Can Windows Phone 7 really carve out a piece of the smartphone market? Can it save Ballmer’s job? Unknown. But it has given me a couple days’ worth of blog fodder, and that’s the important thing.
Some random thoughts from yesterday’s WP7 launch event:
Getting the press. The WP7 launch coverage was surprisingly low-key. By evening, the front pages of CNN, NY Times and MSNBC had no top-level story about Ballmer’s event. A bit of a contrast from the front-page headlines and photos Apple gets for its launches.
A different kind of phone. Those are the words with which Ballmer began his presentation of WP7. Lame. Google “a different kind of” and you get over 20,000,000 results. Maybe the phrase is more unique on Bing.
Was the writer on vacation? Following those opening words came something far more horrifying. The WP7 overview: Always delightful … wonderfully mine. Following the launch, perhaps they can sell the line to Chanel No. 5.
Missing the memo. Apparently Microsoft didn’t notice that Apple was slammed for three years over iPhone’s lack of copy-and-paste. With all of its software skills, Microsoft couldn’t get copy-and-paste into its 1.0 product? Coming “some time in 2011.” Stunning.
Multitasking. Gee, look at that. No multitasking either. When “pressed” by Engadget, WP7 head Joe Belfiore wouldn’t say when multitasking was coming. Which leads one to believe it’s even farther off than cut-and-paste.
Flash. Et tu, Microsoft? No Flash in WP7. Not even Silverlight. Add that to the list of future enhancements. I’m not hearing a lot of complaining about this. In fact, you really have to search the reviews to find any mention of the lack of Flash. Bias!
Verizon MIA. Welcome to the good ship AT&T, Microsoft, where you will find Apple as your fellow passenger. True, there’s a plan to expand to multiple carriers by next year, but early adopters face the same sad choice that iPhone users face: AT&T or AT&T.
The Microsoft App Store. Oops, there isn’t one. But there will be. Current status: “working with developers.” The idea of being one of the first on a new platform will appeal to some developers. Most, however, are already deciding between two big, established money-makers — iPhone and Android — or spreading out their resources to support two platforms. Adding a third to the mix? That’s one very large hump to get over.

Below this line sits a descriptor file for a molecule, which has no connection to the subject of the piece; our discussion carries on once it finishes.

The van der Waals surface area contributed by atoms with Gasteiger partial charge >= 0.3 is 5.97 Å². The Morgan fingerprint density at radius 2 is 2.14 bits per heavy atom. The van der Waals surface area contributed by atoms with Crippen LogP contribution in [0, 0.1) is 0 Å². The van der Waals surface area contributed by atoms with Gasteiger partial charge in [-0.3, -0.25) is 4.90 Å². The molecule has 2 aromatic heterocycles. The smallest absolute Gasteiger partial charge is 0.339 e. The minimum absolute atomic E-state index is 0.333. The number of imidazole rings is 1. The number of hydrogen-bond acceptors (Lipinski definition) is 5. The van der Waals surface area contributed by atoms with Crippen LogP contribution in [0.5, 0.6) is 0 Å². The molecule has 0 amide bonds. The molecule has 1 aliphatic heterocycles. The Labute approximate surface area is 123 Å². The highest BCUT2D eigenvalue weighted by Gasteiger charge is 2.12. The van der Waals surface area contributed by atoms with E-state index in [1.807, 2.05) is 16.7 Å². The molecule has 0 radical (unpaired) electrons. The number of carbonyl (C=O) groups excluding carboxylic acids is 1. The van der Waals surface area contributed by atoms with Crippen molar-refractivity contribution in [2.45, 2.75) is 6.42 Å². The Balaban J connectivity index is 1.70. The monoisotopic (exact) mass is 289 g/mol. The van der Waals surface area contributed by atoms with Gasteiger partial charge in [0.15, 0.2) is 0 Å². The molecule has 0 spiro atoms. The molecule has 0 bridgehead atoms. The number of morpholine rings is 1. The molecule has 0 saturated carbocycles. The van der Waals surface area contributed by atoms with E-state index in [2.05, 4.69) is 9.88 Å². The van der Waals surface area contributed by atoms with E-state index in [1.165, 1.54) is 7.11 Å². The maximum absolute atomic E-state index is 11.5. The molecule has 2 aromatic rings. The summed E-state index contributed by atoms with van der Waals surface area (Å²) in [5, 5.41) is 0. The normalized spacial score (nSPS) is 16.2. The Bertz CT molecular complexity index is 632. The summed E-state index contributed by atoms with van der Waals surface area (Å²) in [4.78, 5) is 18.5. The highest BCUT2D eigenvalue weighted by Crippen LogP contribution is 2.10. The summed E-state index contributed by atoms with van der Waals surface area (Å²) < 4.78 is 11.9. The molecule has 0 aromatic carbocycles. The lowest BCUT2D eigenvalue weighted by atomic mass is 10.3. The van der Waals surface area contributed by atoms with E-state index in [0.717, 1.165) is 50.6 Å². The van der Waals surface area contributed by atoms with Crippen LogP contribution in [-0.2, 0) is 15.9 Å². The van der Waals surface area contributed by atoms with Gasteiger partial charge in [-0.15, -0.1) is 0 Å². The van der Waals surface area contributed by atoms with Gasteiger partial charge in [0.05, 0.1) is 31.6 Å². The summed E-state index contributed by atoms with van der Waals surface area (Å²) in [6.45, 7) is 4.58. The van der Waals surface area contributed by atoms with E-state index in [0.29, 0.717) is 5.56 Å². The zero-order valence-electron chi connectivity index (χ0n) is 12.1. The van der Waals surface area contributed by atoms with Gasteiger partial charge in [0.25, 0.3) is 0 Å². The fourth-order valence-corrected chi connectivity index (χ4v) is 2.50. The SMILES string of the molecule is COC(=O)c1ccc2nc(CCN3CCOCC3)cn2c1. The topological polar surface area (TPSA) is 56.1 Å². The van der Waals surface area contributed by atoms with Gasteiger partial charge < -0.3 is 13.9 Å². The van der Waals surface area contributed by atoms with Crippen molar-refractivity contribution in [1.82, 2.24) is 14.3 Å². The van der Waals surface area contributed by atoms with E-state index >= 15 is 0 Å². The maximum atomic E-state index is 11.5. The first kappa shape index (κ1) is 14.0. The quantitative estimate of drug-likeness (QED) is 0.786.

The TV spot. The final version of the ad appeared on launch day. Definitely more polished than the one I commented on last week. View the finished spot here. Again, I congratulate the creatives on a nicely done commercial. Fun to watch. Much better ending now. Strategically, however, I stand by my initial reaction. People are absorbed in their smartphones because they can use them for a zillion different things, and go as deep as they wish to go. That’s easy to laugh at, but it’s not a negative. Good news for WP7 users: with the lack of any real app library, you’ll be able to get in and out of a WP7 phone real fast.
The message. The commercial now ends with the line, “Designed to get you in … and out … and back to life.” (Note to editing team: the word “designed” is totally lost in the music.) This is a valid message to those who don’t already own an iPhone or Android phone. They’re the ones who might laugh heartily at those who are so absorbed by their phones. It’s a silly message to those who already own an iPhone or Android. The ability to go as deep as they wish is the reason they love their phones, not the reason they care to ditch them.
Top secret. In an interview, one of the Microsoft people mentioned that versions of the commercial had leaked out on YouTube prior to launch. Whether you do the editing at an editing house or in an on-premises edit room, it’s hard to imagine a near-finished version of your spot “leaking out.” If it did, you’d have a really good idea of who did the leaking. In the Apple world, you’d be executed for this offense. Major scandal. In Windows-land, it doesn’t seem to be an issue. (At least publicly.) No commentary, just an observation.
WP7 by the numbers. According to Engadget, ”By specs alone, WP7 is slightly behind the edge that Android and Apple’s offerings are riding.” One would think that the company joining the revolution-in-progress would arrive with features that at least achieve parity with those driving the revolution.
Quote of the day. Joe Belfiore said in an interview with Wired: “The success of the iPhone certainly had an impact on the industry and an impact on us. And we said there were a lot of things we could do to deliver a solution that’s different from the iPhone but have some of its benefits.” Only some? Guess it’s a good idea to set reasonable goals…
Final take: Windows Phone 7 is a product that isn’t quite ready to do battle with iPhone and Android. It’s missing too many key features. It can’t make up for those features with an interface that “gets you in and out” faster. Personal opinion: Microsoft launched WP7 because they couldn’t afford not to. It had to be available for the holiday season or face certain death. With a $500 million marketing campaign and lots of partners, it gets an upgrade to uncertain death. We’ll be watching!